Vladimir Putin has once again brought war to Europe, and now it appears that he has also brought the evil of genocide back to the continent.

The scale of war crimes committed by Russia is shocking, with reports of the following atrocities occurring across Ukraine every day:

Is it genocide?

Ukrainian forces discovered mass graves in Bucha containing the remains of more than 500 men, women, and children murdered by Russian troops in scenes reminiscent of 1995’s Srebrenica Massacre. Similar acts of violence have been playing out across Ukraine, raising the question of genocide.   

Genocide is defined by the Genocide Convention of 1948 as “acts committed with intent to destroy, in whole or in part, a national, ethnical, racial or religious group”. 

Genocide is not a term that should be used lightly and is an accusation that is often thrown around, overused, and misapplied (for example, by Putin when justifying the invasion). Genocide is often viewed as the ultimate crime, the most deprived and horrific act one nation could inflict upon another.

Such acts can involve the systematic murder of communities, preventing births within the group (e.g., forced sterilisation), forced relocations, forcible transferring of children to another group, making living conditions impossible (e.g., man-made famines such as the Holodomor, poisoning water supplies and shutting off electricity), mass rapes, and the destruction of a groups culture (e.g., destroying museums) in an attempt to eradicate everything about their victims and denying their existence as a distinct people.

It is the most abhorrent crime in international law, and those responsible in whatever capacity need to be punished in accordance with international law, from soldiers on the ground to Putin himself. 

In his speech given just before the invasion of Ukraine, Putin denied the existence of the Ukrainian state. This, combined with rhetoric in Russian media, suggests that the violence is, at least partially, motivated by the desire to destroy the Ukrainian nation and by extension her people. 

Eugene Finkel, an expert in genocide at John Hopkins University, told The Washington Post: “They’re (Russian media are) talking about destroying Ukrainians as a group, Ukraine as a state and identity community.”  

Finkel’s concerns are mirrored by Gregory Stanton, the founder of Genocide Watch: “We’ve got a very clear, systematic pattern of actions that the foreseeable consequences of are to destroy part of a national group, namely the Ukrainian group.”

If Putin is ever captured, his trial will likely last years due to the scale of the crimes committed and the complex web of legal responsibility involved in these crimes – this is one of the reasons Nazi war criminals were still prosecuted as recently as last year. Hence why is it so important to begin legal proceedings against Putin and his regime as soon as possible.

On 2nd March, the Prosecutor for the International Criminal Court (ICC) launched a full investigation of suspected atrocities following an unprecedented number of requests by member states.  Also, the United Nations Human Rights Council (of which Russia was suspended on 7th April) set up the Independent International Commission of Inquiry on Ukraine and the UN Human Rights Monitoring Mission in Ukraine to closely monitor the unfolding situation in Ukraine.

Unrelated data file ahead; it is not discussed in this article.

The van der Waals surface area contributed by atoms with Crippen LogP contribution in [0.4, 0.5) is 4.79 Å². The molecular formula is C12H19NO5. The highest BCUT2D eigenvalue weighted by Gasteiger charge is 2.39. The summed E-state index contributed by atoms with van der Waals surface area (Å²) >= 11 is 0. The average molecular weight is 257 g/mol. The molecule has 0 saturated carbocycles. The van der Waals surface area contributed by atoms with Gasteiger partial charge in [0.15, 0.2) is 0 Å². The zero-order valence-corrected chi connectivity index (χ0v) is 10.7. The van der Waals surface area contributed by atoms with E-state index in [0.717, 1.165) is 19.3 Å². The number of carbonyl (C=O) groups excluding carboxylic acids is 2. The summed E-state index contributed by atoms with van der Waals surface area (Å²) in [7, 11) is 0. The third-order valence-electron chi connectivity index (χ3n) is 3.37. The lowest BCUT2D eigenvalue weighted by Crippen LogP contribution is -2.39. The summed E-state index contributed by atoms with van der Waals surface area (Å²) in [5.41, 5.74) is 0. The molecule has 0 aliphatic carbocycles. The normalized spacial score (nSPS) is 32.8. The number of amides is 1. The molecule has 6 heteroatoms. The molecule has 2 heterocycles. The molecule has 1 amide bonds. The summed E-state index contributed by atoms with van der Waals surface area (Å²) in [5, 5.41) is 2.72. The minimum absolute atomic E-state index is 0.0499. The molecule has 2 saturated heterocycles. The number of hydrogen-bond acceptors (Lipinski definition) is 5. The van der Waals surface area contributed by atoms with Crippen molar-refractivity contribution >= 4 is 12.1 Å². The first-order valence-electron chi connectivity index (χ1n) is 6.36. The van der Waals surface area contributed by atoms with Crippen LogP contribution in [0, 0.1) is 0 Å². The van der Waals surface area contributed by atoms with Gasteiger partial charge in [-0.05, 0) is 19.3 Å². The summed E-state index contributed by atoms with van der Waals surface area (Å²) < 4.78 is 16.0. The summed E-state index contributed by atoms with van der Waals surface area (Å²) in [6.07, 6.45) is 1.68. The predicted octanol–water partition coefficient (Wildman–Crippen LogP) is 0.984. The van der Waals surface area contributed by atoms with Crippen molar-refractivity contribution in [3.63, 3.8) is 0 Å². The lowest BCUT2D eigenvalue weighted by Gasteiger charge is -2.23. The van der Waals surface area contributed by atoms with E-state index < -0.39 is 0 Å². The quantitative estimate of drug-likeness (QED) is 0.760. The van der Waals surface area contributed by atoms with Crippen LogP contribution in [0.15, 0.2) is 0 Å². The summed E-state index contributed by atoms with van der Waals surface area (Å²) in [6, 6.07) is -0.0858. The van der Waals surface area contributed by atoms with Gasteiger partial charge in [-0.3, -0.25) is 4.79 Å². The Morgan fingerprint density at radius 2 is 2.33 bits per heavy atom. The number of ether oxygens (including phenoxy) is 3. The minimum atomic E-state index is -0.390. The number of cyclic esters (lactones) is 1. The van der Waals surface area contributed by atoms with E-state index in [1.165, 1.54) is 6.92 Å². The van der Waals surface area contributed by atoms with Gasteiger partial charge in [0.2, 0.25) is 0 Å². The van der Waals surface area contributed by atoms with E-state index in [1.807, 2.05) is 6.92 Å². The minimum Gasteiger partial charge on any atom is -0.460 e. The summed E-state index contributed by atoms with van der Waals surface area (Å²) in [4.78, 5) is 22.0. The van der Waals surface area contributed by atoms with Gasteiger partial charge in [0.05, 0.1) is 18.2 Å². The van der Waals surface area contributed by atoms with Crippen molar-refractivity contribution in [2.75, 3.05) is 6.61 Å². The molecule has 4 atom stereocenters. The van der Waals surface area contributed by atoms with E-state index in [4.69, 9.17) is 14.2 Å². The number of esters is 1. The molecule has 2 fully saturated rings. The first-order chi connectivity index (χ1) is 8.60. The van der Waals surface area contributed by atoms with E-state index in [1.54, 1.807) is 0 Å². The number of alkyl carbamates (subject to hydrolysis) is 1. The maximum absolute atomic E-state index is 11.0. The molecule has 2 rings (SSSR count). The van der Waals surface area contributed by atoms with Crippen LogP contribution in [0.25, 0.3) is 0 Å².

The European Court of Human Rights (who has also suspended Russia), in Strasbourg, has also told Russia to stop attacking civilians and start ensuring access to humanitarian aid. The United Nation’s highest court, the International Court of Justice, also ordered Russia to suspend military operations in Ukraine. Many countries around the world, including the UK, have also opened their own investigations. 

Most of the evidence collection for any future tribunals would need to be done by Ukraine itself. Ukraine’s chief prosecutor, Iryna Venediktova and her team of around 50 prosecutors have been working day and night collecting as much evidence as they can to hold as many war criminals as they can to account. They have already opened over 8,000 criminal investigations related to the war and identified over 500 suspects including Russian ministers, commanders and propagandists.

As wars go, the on-going conflict in Ukraine is black-and-white in terms of who are the good guys and who are the bad guys. Russia has become the new Nazi Germany and the “Z” may become as symbolically evil as the swastika to future generations. However, this dichotomy is at the state level at is not representative of individuals. There are certainly bad Ukrainians (the Azov Battalion for example) and good Russians who are just as horrified by what is happening as we are.  

Legal experts are currently divided over whether Russian atrocities in Ukraine should be classified as genocide at this point. Regardless of whether you consider these crimes genocide in the legal sense, the outcomes of Putin’s campaign of terror are the same. Hundreds of people are dying every day, homes are being destroyed, and entire cities are being deprived of food and water. To quote Stanton: “If you wait till a genocide is over and you have cases in courts, it’s too late, because the genocide is already accomplished”. It was too late for the Jews in the 1940’s and for the Rwandans in 1994.

It can not be too late for the Ukrainians in 2022.   

Speaking at the 1948 Tokyo War Crimes Trials, the American Chief Prosecutor Joseph Keenan issued the following indictment: “It is high time that the promoters of aggressive, ruthless War and treaty-breakers should be stripped of the glamour of national heroes and exposed as what they really are—plain, ordinary murderers.”

This assessment was true then and still holds true today. Putin and his followers are murderers and they need to be exposed as such.

Comments are closed.